I love literature and what it can do, how it can make you feel, but it can never replace real life and the joy of experiencing something for oneself. Reading can take you places and make you feel like you’re there, but you will never truly understand unless you’re there. I want these images of me and my family, happy, together, in Austria, to become a reality and knowing that it won’t is killing me.
The days of family vacations are gone, when mom and dad would plan everything and all I had to do was go along and enjoy it. Going to sleep just to wake up a few hours later in the middle of the night to drive to the airport was one of my favorite things in the world. I would go back to sleep in the backseat of the car while dad drove us to Boston to catch our plane. Mom would pack my suitcase for me because I couldn’t do it for myself. I didn’t care what outfits I had or how “good” I looked, it was all about the experience and how I felt when I was there, not how other people perceived me. I want to go back to that—I always want to go back to that. But you can’t go back. You can only exist right now and focus on moving forward. Some part of me believes that having them visit me now would create one of those memories that I wish I could go back to.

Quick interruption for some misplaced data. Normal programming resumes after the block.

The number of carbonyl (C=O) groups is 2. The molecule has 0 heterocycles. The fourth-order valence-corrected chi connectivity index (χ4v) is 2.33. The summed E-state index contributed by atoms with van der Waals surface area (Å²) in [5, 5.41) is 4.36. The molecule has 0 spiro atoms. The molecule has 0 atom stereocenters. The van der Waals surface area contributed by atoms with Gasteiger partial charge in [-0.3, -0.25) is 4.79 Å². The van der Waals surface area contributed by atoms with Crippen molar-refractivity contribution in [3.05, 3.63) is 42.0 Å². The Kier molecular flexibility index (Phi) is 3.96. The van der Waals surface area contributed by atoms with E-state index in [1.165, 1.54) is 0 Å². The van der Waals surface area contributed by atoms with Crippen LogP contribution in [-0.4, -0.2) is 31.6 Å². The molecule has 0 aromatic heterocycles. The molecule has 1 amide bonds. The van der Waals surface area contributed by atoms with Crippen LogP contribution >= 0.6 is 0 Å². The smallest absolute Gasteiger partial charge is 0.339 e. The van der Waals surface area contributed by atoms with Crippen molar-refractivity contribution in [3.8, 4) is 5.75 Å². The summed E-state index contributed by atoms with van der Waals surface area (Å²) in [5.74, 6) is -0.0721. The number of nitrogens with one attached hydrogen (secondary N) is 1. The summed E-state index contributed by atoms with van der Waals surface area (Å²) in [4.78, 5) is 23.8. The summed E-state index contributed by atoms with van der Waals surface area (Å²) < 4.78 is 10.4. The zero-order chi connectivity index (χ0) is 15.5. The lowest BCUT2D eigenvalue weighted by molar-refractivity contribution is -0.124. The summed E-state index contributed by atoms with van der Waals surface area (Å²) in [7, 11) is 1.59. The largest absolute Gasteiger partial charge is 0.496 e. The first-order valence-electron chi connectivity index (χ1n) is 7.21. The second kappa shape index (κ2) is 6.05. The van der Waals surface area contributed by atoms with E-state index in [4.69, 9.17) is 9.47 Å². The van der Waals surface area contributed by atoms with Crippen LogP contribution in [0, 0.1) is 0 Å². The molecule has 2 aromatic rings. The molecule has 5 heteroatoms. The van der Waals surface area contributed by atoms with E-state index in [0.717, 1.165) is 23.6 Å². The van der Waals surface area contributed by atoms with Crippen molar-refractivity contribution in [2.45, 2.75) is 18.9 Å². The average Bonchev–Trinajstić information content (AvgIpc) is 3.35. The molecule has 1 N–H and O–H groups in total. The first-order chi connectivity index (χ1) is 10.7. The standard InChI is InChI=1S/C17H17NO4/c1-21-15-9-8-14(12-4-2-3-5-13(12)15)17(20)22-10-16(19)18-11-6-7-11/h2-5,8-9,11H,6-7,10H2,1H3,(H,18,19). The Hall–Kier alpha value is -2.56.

Now I plan trips for myself and I pack my own bags. I’m in charge of making sure I have my passport, because dad’s not here to carry it for me anymore. I used to be the person who called their parents at midnight to come pick me up from a sleepover. Now I’m living 4,000 miles away and am finally able to call this place, Vienna, some version of home. School in Virginia is not home, nothing except the arm that extends 65 miles into the Atlantic will ever be home. Somehow, for whatever reason, I am okay with calling this city home. I let myself say I’m going home when I really mean I’m going back to my apartment in the second district.